The foremost student of Ibn Hajar al-`Asqalani and a great jurist, historian, and hadith master, Shams al-Din Muhammad ibn `Abd al-Rahman al-Sakhawi, like Taqi al-Din al-Subki and al-Suyuti, belonged to the Shadhili order founded by Abu al-Hasan al-Shadhili, as represented by the great Maliki Master Ibn `Ata' Allah, five of whose works al-Sakhawi transmitted to posterity, including the Hikam, from the Shadhili commentator Ahmad Zarruq (d. 899).
In his biography of the famous men of his time entitled al-Daw' al-lami` al-Sakhawi reveals that his father Zayn al-Din `Abd al-Rahman ibn Muhammad (d. 874) was a Cairo-born Sufi of great piety, and a member of the Baybarsiyya Sufi community where Ibn Hajar, Sakhawi's teacher, taught for forty years.1
In the section of his al-Jawahir al-mukallala fi al-akhbar al-musalsala devoted to the transmission of hadith through chains formed exclusively of Sufi narrators, Sakhawi states that he himself had received the Sufi path from Zayn al-Din Ridwan al-Muqri' in Cairo.2
In the same work Sakhawi also mentions several of his teachers and students of hadith who were Sufis. Here are the names of some of them, together with the words used by him to describe them in his biographical work al-Daw' al-lami`:*
Abu Bakr ibn Muhammad al-Hishi al-Halabi al-Shafi`i (b. 848) the head of the Bistamiyya Sufis in Aleppo, the mother trunk of the Naqshbandi Sufi order affiliated with Abu Yazid al-Bistami. He spent two years in Mecca with Sakhawi, who wrote him an ijaza or permission to teach. In this ijaza Sakhawi calls him: "Our master, the masterful Imam of merits and guidance, the Educator of Murids (students in the Sufi path), the Mainstay of Wayfarers in the Sufi path, the Noble Abu Bakr al-Hishi al-Halabi, may Allah preserve him and have mercy on his gracious predecessors (i.e. the chain of his shaykhs in the Sufi path), and may Allah grant us and all Muslims their benefits."3
Badr al-Din Hussayn ibn Siddiq al-Yamani al-Ahdal (d. 903): al-Sakhawi gave him a comprehensive ijaza granting him permission to teach all of his books.4
Abu al-Fath Muhammad ibn Abi Bakr al-Madani al-Maraghi (d. 859): Sakhawi took hadith from him. He was head of two Sufi khaniqas in Cairo, the Zamamiyya and the Jamaliyya. He led a life of seclusion for the most part, and wrote a commentary on Nawawi's manual of Law Minhaj al-talibin, and an epitome of Ibn Hajar's Fath al-bari because of his defense of Ibn `Arabi, he was murdered in front of the Ka`ba by a fanatic.5
Taqi al-Din Abu Bakr ibn Muhammad al-Qalqashandi (d. 867), also called `Abd Allah. He received the Sufi khirqa or cloak of authority in Cairo. He is said to have read the whole of Sahih al-Bukhari in three days while in Mecca. He lived in al-Quds, where al-Sakhawi met him and took hadith from him.6
Thiqat al-Din Abu al-`Abbas Ahmad ibn Muhammad al-`Uqbi (d. 861). He taught hadith and tajwid in Mecca, where Sakhawi studied under him.7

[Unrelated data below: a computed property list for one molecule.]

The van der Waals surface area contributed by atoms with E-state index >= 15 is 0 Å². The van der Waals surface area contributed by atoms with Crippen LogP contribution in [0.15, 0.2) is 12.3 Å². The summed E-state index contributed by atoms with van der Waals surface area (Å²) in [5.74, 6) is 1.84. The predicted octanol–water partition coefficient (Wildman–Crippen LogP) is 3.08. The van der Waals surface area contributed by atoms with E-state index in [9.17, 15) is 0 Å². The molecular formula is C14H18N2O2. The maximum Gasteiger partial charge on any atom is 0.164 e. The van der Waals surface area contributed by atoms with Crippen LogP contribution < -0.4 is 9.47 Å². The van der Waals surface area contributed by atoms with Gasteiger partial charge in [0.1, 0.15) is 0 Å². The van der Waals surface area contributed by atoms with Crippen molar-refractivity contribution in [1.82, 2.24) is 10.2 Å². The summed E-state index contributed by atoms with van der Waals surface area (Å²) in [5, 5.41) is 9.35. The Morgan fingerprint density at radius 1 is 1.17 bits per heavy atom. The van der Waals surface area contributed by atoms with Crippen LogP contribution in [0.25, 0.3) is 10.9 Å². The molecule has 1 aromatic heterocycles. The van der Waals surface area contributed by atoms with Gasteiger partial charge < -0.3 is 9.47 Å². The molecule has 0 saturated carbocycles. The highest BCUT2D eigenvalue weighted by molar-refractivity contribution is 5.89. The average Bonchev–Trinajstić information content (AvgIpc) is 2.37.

Kamal al-Din Muhammad ibn `Abd al-Wahid al-Sikandari al-Siwasi (d. 861). He was a master of all sciences and taught at the Madrasa al-Ashrafiyya in Cairo, after which he headed the Shaykhuni Sufi khaniqa. He authored many books.8
Abu `Abd Allah Muhammad ibn `Ali al-Husayni al-Qahiri al-Shafi`i al-Sufi (d. 876). Munawi's deputy judge in Cairo, a student of `Izz al-Din ibn Jama`a, Jalal al-Din al-Bulqini and many others, and a student and friend of Sakhawi's teacher Ibn Hajar whose work Fath al-bari he copied twice. A teacher of fiqh and hadith, he wrote an epitome of Ibn al-Athir's Kitab al-ansab. He was an old acquaintance of Sakhawi's father, and consequently treated Sakhawi himself "with indescribable respect." He was one of the ten students to whom Ibn Hajar gave his authority in teaching hadith after him.9
Abu Khalid Muhammad ibn Abi Bakr al-Jibrini (d. 860). He was a writer, archer, horseman, and Sufi shaykh at the zawiya (alcove-mosque) of Jibrin, where al-Sakhawi met him and took hadith from him. Sakhawi says of him: "He was handsome, modest, generous, courageous, and endowed with spiritual strength and virility after the shaykhs of true majesty."10
Zaki al-Din Abu al-`Abbas Ahmad ibn Muhammad al-Ansari al-Khazraji al-Sa`di al-Muqri' al-Sufi (d. 875). An associate of Ibn Hajar and a prolific writer, he wrote an autobiography in more than fifty volumes, although Sakhawi said he was unaffected, congenial, readily given to tears, and quick of repartee.11
Thiqat al-Din Abu `Ali Mahmud ibn `Ali al-Sufi al-Khaniki (d. 865). Born and raised in Cairo's Khaniqa al-Siryaqusiyya where he taught late in life. He died while at Mecca for the pilgrimage.12
Abu al-Faraj `Abd al-Rahman ibn Khalil al-Dimashqi al-Sufi (d. 869). He was a muhaddith. Al-Sakhawi studied under him in Cairo and at the Umayyad Mosque in Damascus.13
1 al-Sakhawi, al-Daw' al-lami` (Beirut: dar maktabat al-hayat, 1966) 4:124-125.
2 A.J. Arberry, Sakhawiana: A Study Based on the Chester Beatty Ms. Arab. 773 (London: Emery Walker Ltd., 1951) p. 35.
3 al-Sakhawi, al-Daw' al-lami` 11:96-97, 74-75.
4 Ibid. 3:144-145.
5 Ibid. 7:162-165.
6 Ibid. 11:69-71.
7 Ibid. 2:212-213.
8 Ibid. 8:127-132.
9 Ibid. 8:176-178.
10 Ibid. 7:197.
11 Ibid. 2:146-149.
12 Ibid. 10:140-141.
13 Ibid. 4:76.
Reproduced with permission from
Shaykh M. Hisham Kabbani's
The Repudiation of "Salafi" Innovations (Kazi, 1996) p. 382-385.
Blessings and Peace on the Prophet, his Family, and his CompanionsAbu Hammad